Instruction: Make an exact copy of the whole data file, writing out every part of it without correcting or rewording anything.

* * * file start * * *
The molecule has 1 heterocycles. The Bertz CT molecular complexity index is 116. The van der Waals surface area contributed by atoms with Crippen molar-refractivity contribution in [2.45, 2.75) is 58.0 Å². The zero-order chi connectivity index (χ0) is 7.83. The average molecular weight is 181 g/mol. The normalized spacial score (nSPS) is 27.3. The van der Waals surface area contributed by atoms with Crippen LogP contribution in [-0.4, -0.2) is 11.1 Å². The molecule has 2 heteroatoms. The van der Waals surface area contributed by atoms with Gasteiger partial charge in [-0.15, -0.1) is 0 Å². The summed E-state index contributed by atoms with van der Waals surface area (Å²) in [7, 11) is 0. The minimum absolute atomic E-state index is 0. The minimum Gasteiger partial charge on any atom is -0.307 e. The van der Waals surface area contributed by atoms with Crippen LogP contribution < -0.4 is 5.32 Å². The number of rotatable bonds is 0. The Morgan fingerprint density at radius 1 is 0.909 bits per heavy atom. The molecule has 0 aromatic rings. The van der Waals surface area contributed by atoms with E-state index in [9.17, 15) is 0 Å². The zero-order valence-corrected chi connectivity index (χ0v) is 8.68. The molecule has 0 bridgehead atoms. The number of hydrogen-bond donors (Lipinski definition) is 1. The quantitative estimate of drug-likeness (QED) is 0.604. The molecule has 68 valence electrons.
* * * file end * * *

The molecule has 1 heterocycles. The Bertz CT molecular complexity index is 116. The van der Waals surface area contributed by atoms with Crippen molar-refractivity contribution in [2.45, 2.75) is 58.0 Å². The zero-order chi connectivity index (χ0) is 7.83. The average molecular weight is 181 g/mol. The normalized spacial score (nSPS) is 27.3. The van der Waals surface area contributed by atoms with Crippen LogP contribution in [-0.4, -0.2) is 11.1 Å². The molecule has 2 heteroatoms. The van der Waals surface area contributed by atoms with Gasteiger partial charge in [-0.15, -0.1) is 0 Å². The summed E-state index contributed by atoms with van der Waals surface area (Å²) in [7, 11) is 0. The minimum absolute atomic E-state index is 0. The minimum Gasteiger partial charge on any atom is -0.307 e. The van der Waals surface area contributed by atoms with Crippen LogP contribution < -0.4 is 5.32 Å². The number of rotatable bonds is 0. The Morgan fingerprint density at radius 1 is 0.909 bits per heavy atom. The molecule has 0 aromatic rings. The van der Waals surface area contributed by atoms with E-state index in [9.17, 15) is 0 Å². The zero-order valence-corrected chi connectivity index (χ0v) is 8.68. The molecule has 0 bridgehead atoms. The number of hydrogen-bond donors (Lipinski definition) is 1. The quantitative estimate of drug-likeness (QED) is 0.604. The molecule has 68 valence electrons.